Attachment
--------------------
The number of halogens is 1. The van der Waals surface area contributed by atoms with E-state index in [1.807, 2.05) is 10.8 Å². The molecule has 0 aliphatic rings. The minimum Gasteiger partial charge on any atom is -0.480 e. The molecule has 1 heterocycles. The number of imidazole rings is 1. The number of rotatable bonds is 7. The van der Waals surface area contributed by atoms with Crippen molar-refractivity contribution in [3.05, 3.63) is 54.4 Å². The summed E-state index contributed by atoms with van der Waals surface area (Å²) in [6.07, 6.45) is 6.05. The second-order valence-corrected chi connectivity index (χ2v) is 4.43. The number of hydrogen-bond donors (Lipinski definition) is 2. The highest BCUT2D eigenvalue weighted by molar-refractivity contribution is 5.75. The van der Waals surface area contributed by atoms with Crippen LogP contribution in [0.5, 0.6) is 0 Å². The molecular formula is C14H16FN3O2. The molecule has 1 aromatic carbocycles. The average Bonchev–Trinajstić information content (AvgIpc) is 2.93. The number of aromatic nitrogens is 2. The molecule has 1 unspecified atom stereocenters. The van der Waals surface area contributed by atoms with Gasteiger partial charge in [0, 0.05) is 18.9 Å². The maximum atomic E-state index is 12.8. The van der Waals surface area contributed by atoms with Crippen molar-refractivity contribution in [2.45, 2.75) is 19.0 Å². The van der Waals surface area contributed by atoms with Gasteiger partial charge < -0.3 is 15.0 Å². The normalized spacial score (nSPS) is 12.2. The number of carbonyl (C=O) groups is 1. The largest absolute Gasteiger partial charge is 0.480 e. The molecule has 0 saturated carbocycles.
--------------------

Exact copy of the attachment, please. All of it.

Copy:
The number of halogens is 1. The van der Waals surface area contributed by atoms with E-state index in [1.807, 2.05) is 10.8 Å². The molecule has 0 aliphatic rings. The minimum Gasteiger partial charge on any atom is -0.480 e. The molecule has 1 heterocycles. The number of imidazole rings is 1. The number of rotatable bonds is 7. The van der Waals surface area contributed by atoms with Crippen molar-refractivity contribution in [3.05, 3.63) is 54.4 Å². The summed E-state index contributed by atoms with van der Waals surface area (Å²) in [6.07, 6.45) is 6.05. The second-order valence-corrected chi connectivity index (χ2v) is 4.43. The number of hydrogen-bond donors (Lipinski definition) is 2. The highest BCUT2D eigenvalue weighted by molar-refractivity contribution is 5.75. The van der Waals surface area contributed by atoms with Crippen LogP contribution in [0.5, 0.6) is 0 Å². The molecular formula is C14H16FN3O2. The molecule has 1 aromatic carbocycles. The average Bonchev–Trinajstić information content (AvgIpc) is 2.93. The number of aromatic nitrogens is 2. The molecule has 1 unspecified atom stereocenters. The van der Waals surface area contributed by atoms with Gasteiger partial charge in [0, 0.05) is 18.9 Å². The maximum atomic E-state index is 12.8. The van der Waals surface area contributed by atoms with Crippen molar-refractivity contribution in [2.45, 2.75) is 19.0 Å². The van der Waals surface area contributed by atoms with Gasteiger partial charge < -0.3 is 15.0 Å². The normalized spacial score (nSPS) is 12.2. The number of carbonyl (C=O) groups is 1. The largest absolute Gasteiger partial charge is 0.480 e. The molecule has 0 saturated carbocycles.